Grades 5-12, College, Adult
Directed by Mitchell Smith and David Givens
Produced by Natural Art Films
DVD Purchase $79, Rent $45
US Release Date: 1997
Copyright Date: 1997
DVD ISBN: 1-59458-510-5
VHS ISBN: 1-56029-647-X
Oceans and Coasts
Awards and Festivals
CINE Golden Eagle
OWAA SHOW CASE, Carnegie Museum, Pittsburgh
The Crabs, The Birds, The Bay|
The Story of Delaware Bay's Great Annual Gathering
Migrating shorebirds feast on horseshoe crab eggs in Delaware Bay.
Every spring nearly one million migrant shorebirds (sandpipers and plovers) stop to feed on horseshoe crab eggs along the beaches of Delaware Bay. The birds have just completed an incredible nonstop flight from their wintering grounds in South America. For a species like the Red Knot, this may have been seven thousand miles. The birds stop to refuel for their next marathon leap. Their destination: nesting grounds on the high Arctic tundra yet another three thousand miles nonstop. The phenomenon is the second largest gathering of shorebirds in North America but is by far the most spectacular because of its concentration.
The catalyst for this incredible migratory stop is another amazing yet completely different creature, the horseshoe crab. The Delaware Bay hosts the largest population on earth. Every spring these 'living fossils' emerge onto the beaches to lay their eggs. Horseshoe crabs have been around longer than most other forms of life. In the 360 million years that they have roamed the oceans, almost no changes have occurred. Horseshoe crabs have been on earth so long that they predate the first dinosaurs by 100 million years.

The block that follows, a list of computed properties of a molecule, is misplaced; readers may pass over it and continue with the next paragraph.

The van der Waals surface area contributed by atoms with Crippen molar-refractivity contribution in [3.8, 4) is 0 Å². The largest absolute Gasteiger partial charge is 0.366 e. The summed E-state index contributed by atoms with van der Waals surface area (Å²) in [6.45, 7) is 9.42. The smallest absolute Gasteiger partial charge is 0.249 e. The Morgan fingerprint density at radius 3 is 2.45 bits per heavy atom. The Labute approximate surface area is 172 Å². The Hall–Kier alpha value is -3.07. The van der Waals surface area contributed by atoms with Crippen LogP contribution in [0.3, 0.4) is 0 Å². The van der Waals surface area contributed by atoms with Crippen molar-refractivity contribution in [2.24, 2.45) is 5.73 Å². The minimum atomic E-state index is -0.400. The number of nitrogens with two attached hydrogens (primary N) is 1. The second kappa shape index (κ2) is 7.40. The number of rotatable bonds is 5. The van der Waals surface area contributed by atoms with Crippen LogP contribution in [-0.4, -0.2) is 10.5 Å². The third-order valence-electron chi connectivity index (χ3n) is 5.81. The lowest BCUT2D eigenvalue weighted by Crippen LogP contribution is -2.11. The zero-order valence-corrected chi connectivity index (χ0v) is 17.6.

The film provides an intimate yet bold look at this annual phenomenon. Viewers will see and learn about the life-cycle of the horseshoe crab, from nesting adults to peering into the pin-sized embryo within the eggs. A unique relationship exists between the migrant birds and the nesting horseshoe crabs. Though vastly different, together the crabs and the birds teach a universal lesson about the interrelationship of all species.
An on-camera foreword is provided by natural history author and Cape May Bird Observatory Director, Pete Dunne.
"Fascinating...A unique relationship exists between the nesting crabs and the migrant shorebirds. Together they teach a universal lesson about the relationship among all species..."
The Science Teacher
"For those who have not experienced the phenomenon...this film will put it on your 'To See' list...great for school aged kids and for inspiring mom and dad to take them to see the real thing. Highly recommended for schools and families..."
WIldlife Activist Magazine